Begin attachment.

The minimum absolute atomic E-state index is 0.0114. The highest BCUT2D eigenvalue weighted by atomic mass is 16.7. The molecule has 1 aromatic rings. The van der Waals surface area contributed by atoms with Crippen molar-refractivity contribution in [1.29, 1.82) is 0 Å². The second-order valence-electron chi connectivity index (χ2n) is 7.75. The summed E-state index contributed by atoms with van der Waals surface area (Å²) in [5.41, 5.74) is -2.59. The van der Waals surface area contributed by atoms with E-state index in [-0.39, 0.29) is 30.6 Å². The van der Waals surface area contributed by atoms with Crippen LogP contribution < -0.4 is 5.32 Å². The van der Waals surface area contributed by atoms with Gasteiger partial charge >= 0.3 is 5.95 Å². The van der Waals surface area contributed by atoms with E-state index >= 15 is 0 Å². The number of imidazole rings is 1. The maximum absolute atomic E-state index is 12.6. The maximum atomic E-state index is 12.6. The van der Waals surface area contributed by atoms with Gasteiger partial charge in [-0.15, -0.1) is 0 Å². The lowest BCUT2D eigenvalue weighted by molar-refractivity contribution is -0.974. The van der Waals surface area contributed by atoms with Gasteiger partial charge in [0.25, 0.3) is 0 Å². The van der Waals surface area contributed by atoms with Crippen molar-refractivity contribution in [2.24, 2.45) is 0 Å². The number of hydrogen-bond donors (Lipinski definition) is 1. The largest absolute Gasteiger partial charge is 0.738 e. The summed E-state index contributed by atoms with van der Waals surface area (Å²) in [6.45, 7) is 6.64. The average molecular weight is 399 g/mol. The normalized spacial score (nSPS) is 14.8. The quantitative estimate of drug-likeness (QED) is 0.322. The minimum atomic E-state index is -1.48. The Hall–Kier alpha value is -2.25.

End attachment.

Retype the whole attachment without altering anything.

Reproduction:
The minimum absolute atomic E-state index is 0.0114. The highest BCUT2D eigenvalue weighted by atomic mass is 16.7. The molecule has 1 aromatic rings. The van der Waals surface area contributed by atoms with Crippen molar-refractivity contribution in [1.29, 1.82) is 0 Å². The second-order valence-electron chi connectivity index (χ2n) is 7.75. The summed E-state index contributed by atoms with van der Waals surface area (Å²) in [5.41, 5.74) is -2.59. The van der Waals surface area contributed by atoms with E-state index in [-0.39, 0.29) is 30.6 Å². The van der Waals surface area contributed by atoms with Crippen LogP contribution < -0.4 is 5.32 Å². The van der Waals surface area contributed by atoms with Gasteiger partial charge >= 0.3 is 5.95 Å². The van der Waals surface area contributed by atoms with E-state index >= 15 is 0 Å². The number of imidazole rings is 1. The maximum absolute atomic E-state index is 12.6. The maximum atomic E-state index is 12.6. The van der Waals surface area contributed by atoms with Gasteiger partial charge in [-0.15, -0.1) is 0 Å². The lowest BCUT2D eigenvalue weighted by molar-refractivity contribution is -0.974. The van der Waals surface area contributed by atoms with Gasteiger partial charge in [0.25, 0.3) is 0 Å². The van der Waals surface area contributed by atoms with Crippen molar-refractivity contribution in [2.24, 2.45) is 0 Å². The number of hydrogen-bond donors (Lipinski definition) is 1. The largest absolute Gasteiger partial charge is 0.738 e. The summed E-state index contributed by atoms with van der Waals surface area (Å²) in [6.45, 7) is 6.64. The average molecular weight is 399 g/mol. The normalized spacial score (nSPS) is 14.8. The quantitative estimate of drug-likeness (QED) is 0.322. The minimum atomic E-state index is -1.48. The Hall–Kier alpha value is -2.25.